Asymmetrical Diabetic Retinopathy may be a Significant Sign of the Mortal Vascular Disorder

Burak Turgut*

Department of Ophthalmology, Yuksek Ihtisas University, Ankara, Turkey

*Corresponding Author:
Burak Turgut
Department of Ophthalmology
Yuksek Ihtisas University, Ankara
Tel: +90 312 2803601 E-mail:

Received date: November 17, 2017; Accepted date: January 8, 2018; Published date: January 15, 2018

Citation: Turgut B (2018) Asymmetrical Diabetic Retinopathy may be a Significant Sign of the Mortal Vascular Disorder. J Eye and Vis. Vol.1 No.1.1

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Asymmetrical; Diabetic; Retinopathy; Carotid disease; Ocular ischemic syndrome


DM: Diabetes Mellitus; ADR: Asymmetric Diabetic Retinopathy; DR: Diabetic Retinopathy; PDR: Proliferative Diabetic Retinopathy; PVD: Posterior Vitreous Detachment; OIS: Ocular Ischemic Syndrome; COD: Carotid Obstructive Disease


Diabetes mellitus (DM) is a systemic disease having ocular involvement and complications. Diabetic retinopathy (DR) is a retinal microangiopathy resulting vasodegenerative changes including the breakdown of the inner blood-retinal barrier, basement membrane thickening, the selective loss of pericytes in capillary wall and capillary degeneration in retinal vasculature. However, recent evidence shows that DR is also a neurodegenerative disorder affecting retinal neurons and glial cells. DR may be classified according to the presence or absence of retinal neovascularization (NV) as ‘’non-proliferative (background/preproliferative) retinopathy (NPDR)’’ and ‘’proliferative retinopathy (PDR)’’. Additionally, DR may also divided to five stages including “no apparent retinopathy’’ which there are no diabetic fundus changes, “mild NPDR” characterized by the presence of a few retinal microaneurysms, “moderate NPDR” characterized by the presence of microaneurysms, intraretinal hemorrhages or venous beading, “severe NPDR’’ characterized by the 4:2:1 rule (the presence of microaneurisms in 4 retinal quadrants, intraretinal hemorrhage in 2 retinal quadrants and venous beading in one retinal quadrant) of the ETDRS” and “PDR’’ characterized by the presence of NV of the optic disc, retina, iris, angle, and/or vitreous gel hemorrhage or tractional retinal detachment according to the presence of microaneurisms, intraretinal hemorrhages and venous beadings. Although DR occurs in a symmetric manner in a great majority of the patients, asymmetric diabetic retinopathy (ADR) is out of this rule. ADR is a rare form of DR. ADR develops in 5-10% of the patients with PDR in 0.14% of subjects with type 2 DM [1-3]. ADR is defined as the presence of PDR in one eye with the non-proliferative/preproliferative/ background DR or no DR in the other eye lasting for at least two years [1-5].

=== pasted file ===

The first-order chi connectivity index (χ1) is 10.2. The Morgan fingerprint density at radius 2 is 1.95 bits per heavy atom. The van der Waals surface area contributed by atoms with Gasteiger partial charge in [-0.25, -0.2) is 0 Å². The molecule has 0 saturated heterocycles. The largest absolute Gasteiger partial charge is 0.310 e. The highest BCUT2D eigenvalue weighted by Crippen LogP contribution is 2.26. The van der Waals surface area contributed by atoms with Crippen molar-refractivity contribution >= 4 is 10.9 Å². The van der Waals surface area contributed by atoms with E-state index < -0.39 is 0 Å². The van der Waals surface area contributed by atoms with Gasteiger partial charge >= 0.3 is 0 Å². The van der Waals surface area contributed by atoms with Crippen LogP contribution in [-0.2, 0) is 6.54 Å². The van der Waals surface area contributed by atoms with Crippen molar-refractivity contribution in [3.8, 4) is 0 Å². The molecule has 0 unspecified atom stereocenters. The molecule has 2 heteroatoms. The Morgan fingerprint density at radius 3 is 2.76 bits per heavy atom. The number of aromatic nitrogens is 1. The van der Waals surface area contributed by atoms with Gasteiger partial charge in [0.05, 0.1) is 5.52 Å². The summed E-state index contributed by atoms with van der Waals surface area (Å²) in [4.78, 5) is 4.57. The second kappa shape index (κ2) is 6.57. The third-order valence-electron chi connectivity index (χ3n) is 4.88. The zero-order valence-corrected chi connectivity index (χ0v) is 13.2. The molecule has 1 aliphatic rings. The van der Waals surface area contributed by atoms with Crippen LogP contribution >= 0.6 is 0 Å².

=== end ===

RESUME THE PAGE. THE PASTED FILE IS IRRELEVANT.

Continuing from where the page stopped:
In recent clinical studies and reports, it has been considered that some systemic and ocular factors have been associated with the development of ADR [1-7]. These risk factors include the cataract surgery with vitreous loss, trauma, uveitis, endophthalmitis, optic atrophy, elevated intraocular pressure, ocular ischemic syndrome (OIS), carotid obstructive disease (COD), branch retinal vein occlusion, posterior vitreous detachment (PVD), associated retinal vascular disease, retinitis pigmentosa, retinal pigment epithelial atrophy, chorioretinal atrophy and scarring, radiation, anisometropia, amblyopia and myopia over 5 D [1-7]. The conditions, with especially the uniocular involvement which may be protective against the progression of PDR and the development of DR such as Fuch’s iridocyclitis syndrome, complete PVD, optic atrophy and high myopia cause ADR [7-11]. However, the protective mechanisms in these diseases have not been clearly explained to date.

The importance of ADR origins from the existence of the unilateral OIS and COD in the etiology of ADR. These disorders are strongly associated atherosclerosis, ischemic heart disease, cerebrovascular accident, stroke, cerebral infarction or embolization, peripheral vascular disease, hypertension, sudden death and the severe damage to vital organs [3,12]. Recent data shows that the stenosis on or over 90% of the ipsilateral internal carotid artery presents clinically as OIS. Additionally, it has been reported that approximately 70% of the patients with COD may initially present with the OIS [12]. So, the detection of ADR should caution to the ophthalmologist for the direction the patient to cardiology clinic for detailed examination and the radiologic evaluation of internal carotid and ophthalmic artery.

In conclusion, asymmetrical diabetic retinopathy may be a significant sign of the mortal systemic disease or vascular disorder. When ADR was detected, prompt further investigation is critical for the detection of COD and OIS because these have a strong association with high morbidity and mortality due to ischemic heart disease and cerebrovascular accidents.


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